Long gone are the days of legendary Speaker of the House Sam Rayburn. For incoming freshmen representatives who asked how to get on the Speaker's good side, the rule was, "To get along, you go along."
That was the rule for incoming freshman for decades. Not any longer. Today, the freshman representatives tell Speaker John Boehner "Come along with us, or we leave without you."
Let the opening sentences from a recent front-page Washington Post news story inform us of the change:
"In just two months, a freshman class of Republicans has found a way to run the House … (the freshmen class has) coalesced into a bloc with its own ideas and a headstrong sense of its muscle.
"As Republicans and Democrats try to cut a short-term budget deal this week" (and avoid a government shut-down), "the freshmen are the wild card. They have the power to derail the whole process. Again.
"But even their own leaders don't know if they will."
That's right, readers. In high school, students used to learn the first line of Caesar's book, "All of Gaul is divided into three parts." Today, it would read, "The U.S. House of Representatives is divided into three parts; two-parts Republican, and one-part Democrat."
This brings us to the Caesar-like power (used first by former Speaker Newt Gingrich) to cut off all funding and bring the U.S. government to a grinding halt. Congress alone controls the nation's purse strings. In our 235 years, only modern-day Republicans have chosen to use the "power of the purse" in an admittedly irresponsible manner.
There are significant differences between the Republican leadership and the tea party Republicans. The Republican leadership wants to use the threat of a shutdown, but they really don't want to drive the nation over a cliff. Been there, done that.
On the other hand, the tea party Republicans are more than willing to fly full-speed into the ground. Like the actor Slim Pickens in "Dr. Strangelove," who rode a nuclear missile to its target, they'll be yelling, "Yahoooo!" and slapping their hats on their thighs as the nation, the government, and the economy go into a spinning freefall.
The Republican strategists are the best on Earth. They have learned how to tell the exact opposite of truth with such convincing exactness. For them, it's all about "perspective." They are so good at putting spin on an issue that if they were Charlie Sheen's PR firm, he would be receiving standing applause, media accolades and a raise.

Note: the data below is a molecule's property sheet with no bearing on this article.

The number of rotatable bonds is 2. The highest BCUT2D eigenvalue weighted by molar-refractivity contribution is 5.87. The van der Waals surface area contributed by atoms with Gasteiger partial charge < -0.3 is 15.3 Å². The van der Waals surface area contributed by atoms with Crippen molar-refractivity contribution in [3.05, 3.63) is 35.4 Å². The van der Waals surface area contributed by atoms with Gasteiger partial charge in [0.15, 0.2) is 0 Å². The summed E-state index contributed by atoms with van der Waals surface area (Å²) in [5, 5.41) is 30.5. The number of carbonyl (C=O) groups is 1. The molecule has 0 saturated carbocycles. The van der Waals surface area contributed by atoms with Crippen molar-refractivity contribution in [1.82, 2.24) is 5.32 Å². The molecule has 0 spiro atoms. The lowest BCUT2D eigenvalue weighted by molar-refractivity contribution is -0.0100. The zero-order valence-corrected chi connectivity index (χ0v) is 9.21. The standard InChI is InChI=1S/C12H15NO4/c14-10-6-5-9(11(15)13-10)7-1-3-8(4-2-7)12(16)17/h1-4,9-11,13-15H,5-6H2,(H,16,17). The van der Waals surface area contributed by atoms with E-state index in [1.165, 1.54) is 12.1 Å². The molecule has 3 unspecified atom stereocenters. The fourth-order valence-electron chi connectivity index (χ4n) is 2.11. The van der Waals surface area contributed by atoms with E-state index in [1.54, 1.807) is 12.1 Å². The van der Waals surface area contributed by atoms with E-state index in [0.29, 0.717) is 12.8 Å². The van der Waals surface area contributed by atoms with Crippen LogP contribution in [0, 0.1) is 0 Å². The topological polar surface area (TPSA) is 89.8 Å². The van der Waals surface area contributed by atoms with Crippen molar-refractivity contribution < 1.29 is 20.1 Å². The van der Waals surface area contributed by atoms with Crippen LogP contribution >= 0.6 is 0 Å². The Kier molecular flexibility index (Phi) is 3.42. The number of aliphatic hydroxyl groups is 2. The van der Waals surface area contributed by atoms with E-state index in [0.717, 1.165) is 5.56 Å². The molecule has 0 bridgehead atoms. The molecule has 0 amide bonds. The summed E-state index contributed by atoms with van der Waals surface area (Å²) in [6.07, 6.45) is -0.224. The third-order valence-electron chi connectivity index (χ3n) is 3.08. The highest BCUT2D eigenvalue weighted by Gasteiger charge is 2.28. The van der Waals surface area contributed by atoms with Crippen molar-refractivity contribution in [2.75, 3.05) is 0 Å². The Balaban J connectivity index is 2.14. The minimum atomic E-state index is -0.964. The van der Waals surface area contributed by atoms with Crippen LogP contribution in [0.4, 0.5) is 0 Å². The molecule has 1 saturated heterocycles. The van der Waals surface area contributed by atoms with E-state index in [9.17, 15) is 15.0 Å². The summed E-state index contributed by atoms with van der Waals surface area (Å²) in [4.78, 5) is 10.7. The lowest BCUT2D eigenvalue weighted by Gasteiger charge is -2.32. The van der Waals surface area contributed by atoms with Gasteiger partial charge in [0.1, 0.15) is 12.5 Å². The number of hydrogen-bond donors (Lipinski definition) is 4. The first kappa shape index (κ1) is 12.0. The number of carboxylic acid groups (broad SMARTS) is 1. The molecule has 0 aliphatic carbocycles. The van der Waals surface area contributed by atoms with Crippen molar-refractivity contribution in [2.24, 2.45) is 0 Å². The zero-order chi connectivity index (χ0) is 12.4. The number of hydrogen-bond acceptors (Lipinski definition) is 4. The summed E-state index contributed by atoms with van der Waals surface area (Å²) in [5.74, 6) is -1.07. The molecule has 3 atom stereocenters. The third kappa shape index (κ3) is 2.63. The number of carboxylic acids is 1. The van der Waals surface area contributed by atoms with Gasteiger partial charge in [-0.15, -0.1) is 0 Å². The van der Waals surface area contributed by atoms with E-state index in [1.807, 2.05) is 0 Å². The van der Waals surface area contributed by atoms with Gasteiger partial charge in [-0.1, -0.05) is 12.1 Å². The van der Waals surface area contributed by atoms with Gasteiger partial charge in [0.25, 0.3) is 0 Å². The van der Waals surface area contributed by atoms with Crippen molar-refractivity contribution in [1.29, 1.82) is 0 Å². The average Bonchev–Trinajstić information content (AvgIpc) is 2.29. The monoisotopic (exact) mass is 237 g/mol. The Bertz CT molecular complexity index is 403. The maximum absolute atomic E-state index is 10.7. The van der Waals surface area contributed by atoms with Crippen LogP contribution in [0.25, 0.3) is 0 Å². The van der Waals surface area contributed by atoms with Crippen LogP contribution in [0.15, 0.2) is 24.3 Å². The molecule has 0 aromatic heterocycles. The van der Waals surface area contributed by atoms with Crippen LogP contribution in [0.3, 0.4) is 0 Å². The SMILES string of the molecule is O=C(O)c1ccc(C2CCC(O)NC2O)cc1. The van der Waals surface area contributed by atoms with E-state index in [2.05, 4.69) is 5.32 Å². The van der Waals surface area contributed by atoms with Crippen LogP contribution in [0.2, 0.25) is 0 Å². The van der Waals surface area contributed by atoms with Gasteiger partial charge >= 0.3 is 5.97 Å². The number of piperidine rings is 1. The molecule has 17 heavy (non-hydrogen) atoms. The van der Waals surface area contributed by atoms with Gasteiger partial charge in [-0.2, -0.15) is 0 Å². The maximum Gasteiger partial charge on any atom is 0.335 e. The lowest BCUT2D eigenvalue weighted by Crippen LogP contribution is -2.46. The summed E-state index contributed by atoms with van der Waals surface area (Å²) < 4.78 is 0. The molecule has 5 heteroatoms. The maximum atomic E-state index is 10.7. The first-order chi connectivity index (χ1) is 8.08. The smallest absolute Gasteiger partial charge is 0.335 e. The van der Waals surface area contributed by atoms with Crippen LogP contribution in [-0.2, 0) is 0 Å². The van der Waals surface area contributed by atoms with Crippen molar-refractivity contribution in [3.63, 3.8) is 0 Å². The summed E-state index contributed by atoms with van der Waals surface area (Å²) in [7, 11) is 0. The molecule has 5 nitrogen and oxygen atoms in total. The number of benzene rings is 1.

Still, the strategy has it limits. They are smart enough to know that. The limits are that the public has zero tolerance for a government shutdown — even in the name of balancing the budget.
Thus, it came about that House Republican Majority Leader Eric Cantor told the press last Friday, "A government shutdown is not an acceptable or responsible option…" The Republicans then accepted, in toto, the plan put forward by President Obama for spending cuts. They now have two weeks (federal funding will continue through March 18) to come up with a plan to reduce spending and keep the government running until the end of the fiscal year.
But it turns out there was a catch to their generosity. Cantor went on to say that if the Democrats, in turn, don't accept Republican cuts, in full, then the Republican will close the government, and the Democrats will be at fault. Geez. Why can't they sit down like most adults do and fund common ground?
That's a little like the subway thug saying, "Give me all your money or I'll kill you, and the police will blame you."
There are two issues here. One: The Republicans propose massive spending cuts so deep that it will cause the loss of hundreds of thousands of jobs, and stunt our economic growth just as it's starting to turn around.
Two: Although Republicans, by their own admission, say it is utterly irresponsible to close the government — if Democrats don't agree to the cuts — Republicans will stop the federal government from functioning, anyway.
Here is what I would propose. Let's use the standard once applied by a former Republican President Dwight Eisenhower who believed all policies should be measured by one yardstick: Is it good for America?
Is cutting head-start programs for young kids going to return us to economic growth in the long haul? Why should Congress and the White House target the smallest slices of the budget for massive cuts? Will everyone share in the sacrifice to get back on the road to fiscal sanity?
I'll conclude with the wise words of a former educator and now Fed Board Chairman Ben Bernanke, who is urging state and local leaders not to shortchange education in their efforts to deal with today's fiscal problems.
"In the long run … the most important fiscal issue is whether the structure and composition of the government budget best serves the public interest," Bernanke said. "Research increasingly has shown the benefits of early childhood education and efforts to promote the lifelong acquisition of skills for both individuals and the economy as a whole."
Well said, Mr. Chairman.